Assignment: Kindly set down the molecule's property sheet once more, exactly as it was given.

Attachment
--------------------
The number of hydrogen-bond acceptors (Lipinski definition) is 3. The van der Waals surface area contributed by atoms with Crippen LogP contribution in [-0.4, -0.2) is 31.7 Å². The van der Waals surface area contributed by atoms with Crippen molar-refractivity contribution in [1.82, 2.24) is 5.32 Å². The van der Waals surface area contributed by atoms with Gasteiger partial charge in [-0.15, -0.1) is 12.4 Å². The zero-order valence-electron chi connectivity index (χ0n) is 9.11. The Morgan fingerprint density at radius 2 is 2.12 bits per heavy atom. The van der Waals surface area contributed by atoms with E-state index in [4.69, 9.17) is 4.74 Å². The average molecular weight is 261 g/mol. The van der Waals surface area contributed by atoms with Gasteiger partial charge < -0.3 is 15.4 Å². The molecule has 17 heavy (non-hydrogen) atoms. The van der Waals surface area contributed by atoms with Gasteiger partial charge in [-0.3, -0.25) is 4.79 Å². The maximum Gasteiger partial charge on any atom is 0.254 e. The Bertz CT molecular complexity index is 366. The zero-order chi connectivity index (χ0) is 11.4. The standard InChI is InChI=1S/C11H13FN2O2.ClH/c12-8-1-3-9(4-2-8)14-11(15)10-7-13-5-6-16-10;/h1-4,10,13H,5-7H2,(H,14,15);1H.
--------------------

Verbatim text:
The number of hydrogen-bond acceptors (Lipinski definition) is 3. The van der Waals surface area contributed by atoms with Crippen LogP contribution in [-0.4, -0.2) is 31.7 Å². The van der Waals surface area contributed by atoms with Crippen molar-refractivity contribution in [1.82, 2.24) is 5.32 Å². The van der Waals surface area contributed by atoms with Gasteiger partial charge in [-0.15, -0.1) is 12.4 Å². The zero-order valence-electron chi connectivity index (χ0n) is 9.11. The Morgan fingerprint density at radius 2 is 2.12 bits per heavy atom. The van der Waals surface area contributed by atoms with E-state index in [4.69, 9.17) is 4.74 Å². The average molecular weight is 261 g/mol. The van der Waals surface area contributed by atoms with Gasteiger partial charge < -0.3 is 15.4 Å². The molecule has 17 heavy (non-hydrogen) atoms. The van der Waals surface area contributed by atoms with Gasteiger partial charge in [-0.3, -0.25) is 4.79 Å². The maximum Gasteiger partial charge on any atom is 0.254 e. The Bertz CT molecular complexity index is 366. The zero-order chi connectivity index (χ0) is 11.4. The standard InChI is InChI=1S/C11H13FN2O2.ClH/c12-8-1-3-9(4-2-8)14-11(15)10-7-13-5-6-16-10;/h1-4,10,13H,5-7H2,(H,14,15);1H.